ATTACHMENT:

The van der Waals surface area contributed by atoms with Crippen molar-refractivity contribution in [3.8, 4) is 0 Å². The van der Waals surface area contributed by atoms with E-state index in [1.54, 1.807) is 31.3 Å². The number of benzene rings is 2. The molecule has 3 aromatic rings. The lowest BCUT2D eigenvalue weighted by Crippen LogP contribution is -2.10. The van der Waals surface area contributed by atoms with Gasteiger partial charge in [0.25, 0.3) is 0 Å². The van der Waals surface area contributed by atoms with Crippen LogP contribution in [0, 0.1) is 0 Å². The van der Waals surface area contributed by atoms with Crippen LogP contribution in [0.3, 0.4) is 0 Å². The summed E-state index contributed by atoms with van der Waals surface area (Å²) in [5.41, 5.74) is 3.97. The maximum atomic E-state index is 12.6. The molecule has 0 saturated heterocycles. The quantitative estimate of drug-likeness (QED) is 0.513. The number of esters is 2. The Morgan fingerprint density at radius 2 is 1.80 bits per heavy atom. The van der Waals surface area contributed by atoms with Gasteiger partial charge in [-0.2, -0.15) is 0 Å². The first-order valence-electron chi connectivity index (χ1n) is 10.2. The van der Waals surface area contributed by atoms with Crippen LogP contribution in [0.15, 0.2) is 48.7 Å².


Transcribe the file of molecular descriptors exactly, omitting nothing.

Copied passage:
The van der Waals surface area contributed by atoms with Crippen molar-refractivity contribution in [3.8, 4) is 0 Å². The van der Waals surface area contributed by atoms with E-state index in [1.54, 1.807) is 31.3 Å². The number of benzene rings is 2. The molecule has 3 aromatic rings. The lowest BCUT2D eigenvalue weighted by Crippen LogP contribution is -2.10. The van der Waals surface area contributed by atoms with Gasteiger partial charge in [0.25, 0.3) is 0 Å². The van der Waals surface area contributed by atoms with Crippen LogP contribution in [0, 0.1) is 0 Å². The van der Waals surface area contributed by atoms with Crippen LogP contribution in [0.3, 0.4) is 0 Å². The summed E-state index contributed by atoms with van der Waals surface area (Å²) in [5.41, 5.74) is 3.97. The maximum atomic E-state index is 12.6. The molecule has 0 saturated heterocycles. The quantitative estimate of drug-likeness (QED) is 0.513. The number of esters is 2. The Morgan fingerprint density at radius 2 is 1.80 bits per heavy atom. The van der Waals surface area contributed by atoms with Gasteiger partial charge in [-0.2, -0.15) is 0 Å². The first-order valence-electron chi connectivity index (χ1n) is 10.2. The van der Waals surface area contributed by atoms with Crippen LogP contribution in [0.15, 0.2) is 48.7 Å².